What about those adults who lacked discipline from the beginning? They will either make a concerted effort to overcome that early deficit and become outstanding examples to us all, or they will continue their unruly ways and lead a life that lacks confidence, responsibility and self respect. They may not learn from their mistakes soon enough and their unacceptable behaviour can lead to real trouble. That lack of discipline can make you obese when it comes to eating, or to vegging out on the couch instead of getting out and enjoying life. It may lead to life as an alcoholic or with some other drug dependency, or you may end up with a restraining order against you. Life has a way of providing external consequences and some will find themselves on the other side of law enforcement. Ironically, a lack of discipline in life can land you in a place where all you’ll get is discipline; discipline, confinement and three bland meals a day.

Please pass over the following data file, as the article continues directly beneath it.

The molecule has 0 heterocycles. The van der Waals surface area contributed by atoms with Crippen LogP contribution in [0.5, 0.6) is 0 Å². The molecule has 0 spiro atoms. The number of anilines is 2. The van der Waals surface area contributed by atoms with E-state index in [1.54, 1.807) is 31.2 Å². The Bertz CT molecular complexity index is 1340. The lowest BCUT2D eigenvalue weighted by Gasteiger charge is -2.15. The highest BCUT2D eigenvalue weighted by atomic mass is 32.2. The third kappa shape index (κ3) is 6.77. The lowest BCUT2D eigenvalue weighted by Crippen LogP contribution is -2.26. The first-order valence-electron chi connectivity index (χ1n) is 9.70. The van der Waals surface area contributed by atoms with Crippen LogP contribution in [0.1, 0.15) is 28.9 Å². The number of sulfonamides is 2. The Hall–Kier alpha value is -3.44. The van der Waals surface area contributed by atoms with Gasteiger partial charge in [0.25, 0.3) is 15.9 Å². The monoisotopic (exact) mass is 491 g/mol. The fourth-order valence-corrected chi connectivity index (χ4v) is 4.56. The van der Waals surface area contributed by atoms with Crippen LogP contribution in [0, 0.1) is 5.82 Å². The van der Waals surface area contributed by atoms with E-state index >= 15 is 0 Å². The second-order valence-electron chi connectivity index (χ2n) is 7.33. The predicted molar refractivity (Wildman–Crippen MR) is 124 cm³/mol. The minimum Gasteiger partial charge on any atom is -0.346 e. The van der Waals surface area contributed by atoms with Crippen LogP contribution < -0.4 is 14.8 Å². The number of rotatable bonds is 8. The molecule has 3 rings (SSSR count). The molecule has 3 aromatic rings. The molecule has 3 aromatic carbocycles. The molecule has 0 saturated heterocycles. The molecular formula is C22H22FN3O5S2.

I have been in contact with countless university students who report a shared experience: that their parents were too easy on them and they feel that they never received the discipline they should have had when growing up. As a result, these students struggle with their study commitments and are often on the verge of failure by the time they contact me. They feel weighed-down by the debt of their education (often paid for by well-meaning parents) and by their intrinsic lack of focus. They feel guilty about the sacrifices their parents made in providing their expensive tertiary education and they regret that they are wasting it even as they allow it to continue. These students mention a strong urge for immediate discipline. They seem to sense the need for at least one severe dose to undo the damage of years of neglect. If only it were that simple.